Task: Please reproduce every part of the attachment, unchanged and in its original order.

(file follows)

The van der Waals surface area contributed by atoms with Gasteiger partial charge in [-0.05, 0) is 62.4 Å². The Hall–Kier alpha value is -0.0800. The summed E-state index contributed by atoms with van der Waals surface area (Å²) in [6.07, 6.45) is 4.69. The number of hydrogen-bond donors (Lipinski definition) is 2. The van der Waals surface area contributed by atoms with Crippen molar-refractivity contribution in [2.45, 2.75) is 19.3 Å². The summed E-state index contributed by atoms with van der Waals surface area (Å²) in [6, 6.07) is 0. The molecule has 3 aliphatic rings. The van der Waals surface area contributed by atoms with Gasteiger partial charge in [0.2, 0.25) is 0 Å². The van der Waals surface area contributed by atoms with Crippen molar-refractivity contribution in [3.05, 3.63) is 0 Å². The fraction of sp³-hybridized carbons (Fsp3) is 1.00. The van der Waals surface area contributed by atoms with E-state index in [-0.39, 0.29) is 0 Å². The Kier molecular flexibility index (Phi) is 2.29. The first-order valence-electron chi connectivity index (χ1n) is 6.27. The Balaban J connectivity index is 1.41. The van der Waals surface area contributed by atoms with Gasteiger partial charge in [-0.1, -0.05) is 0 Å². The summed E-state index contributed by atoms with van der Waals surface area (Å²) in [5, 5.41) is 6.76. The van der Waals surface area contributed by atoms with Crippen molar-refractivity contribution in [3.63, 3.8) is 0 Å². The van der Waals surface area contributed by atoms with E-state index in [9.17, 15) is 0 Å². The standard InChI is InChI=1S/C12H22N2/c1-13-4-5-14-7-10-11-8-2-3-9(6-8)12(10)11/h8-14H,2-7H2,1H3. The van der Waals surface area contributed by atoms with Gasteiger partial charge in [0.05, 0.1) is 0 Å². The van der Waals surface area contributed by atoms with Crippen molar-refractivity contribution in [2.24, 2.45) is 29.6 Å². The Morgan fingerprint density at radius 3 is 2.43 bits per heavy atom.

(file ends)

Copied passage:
The van der Waals surface area contributed by atoms with Gasteiger partial charge in [-0.05, 0) is 62.4 Å². The Hall–Kier alpha value is -0.0800. The summed E-state index contributed by atoms with van der Waals surface area (Å²) in [6.07, 6.45) is 4.69. The number of hydrogen-bond donors (Lipinski definition) is 2. The van der Waals surface area contributed by atoms with Crippen molar-refractivity contribution in [2.45, 2.75) is 19.3 Å². The summed E-state index contributed by atoms with van der Waals surface area (Å²) in [6, 6.07) is 0. The molecule has 3 aliphatic rings. The van der Waals surface area contributed by atoms with Gasteiger partial charge in [0.2, 0.25) is 0 Å². The van der Waals surface area contributed by atoms with Crippen molar-refractivity contribution in [3.05, 3.63) is 0 Å². The fraction of sp³-hybridized carbons (Fsp3) is 1.00. The van der Waals surface area contributed by atoms with E-state index in [-0.39, 0.29) is 0 Å². The Kier molecular flexibility index (Phi) is 2.29. The first-order valence-electron chi connectivity index (χ1n) is 6.27. The Balaban J connectivity index is 1.41. The van der Waals surface area contributed by atoms with Gasteiger partial charge in [-0.1, -0.05) is 0 Å². The summed E-state index contributed by atoms with van der Waals surface area (Å²) in [5, 5.41) is 6.76. The van der Waals surface area contributed by atoms with Crippen molar-refractivity contribution in [3.63, 3.8) is 0 Å². The van der Waals surface area contributed by atoms with E-state index in [9.17, 15) is 0 Å². The standard InChI is InChI=1S/C12H22N2/c1-13-4-5-14-7-10-11-8-2-3-9(6-8)12(10)11/h8-14H,2-7H2,1H3. The van der Waals surface area contributed by atoms with Gasteiger partial charge in [0.05, 0.1) is 0 Å². The van der Waals surface area contributed by atoms with Crippen molar-refractivity contribution in [2.24, 2.45) is 29.6 Å². The Morgan fingerprint density at radius 3 is 2.43 bits per heavy atom.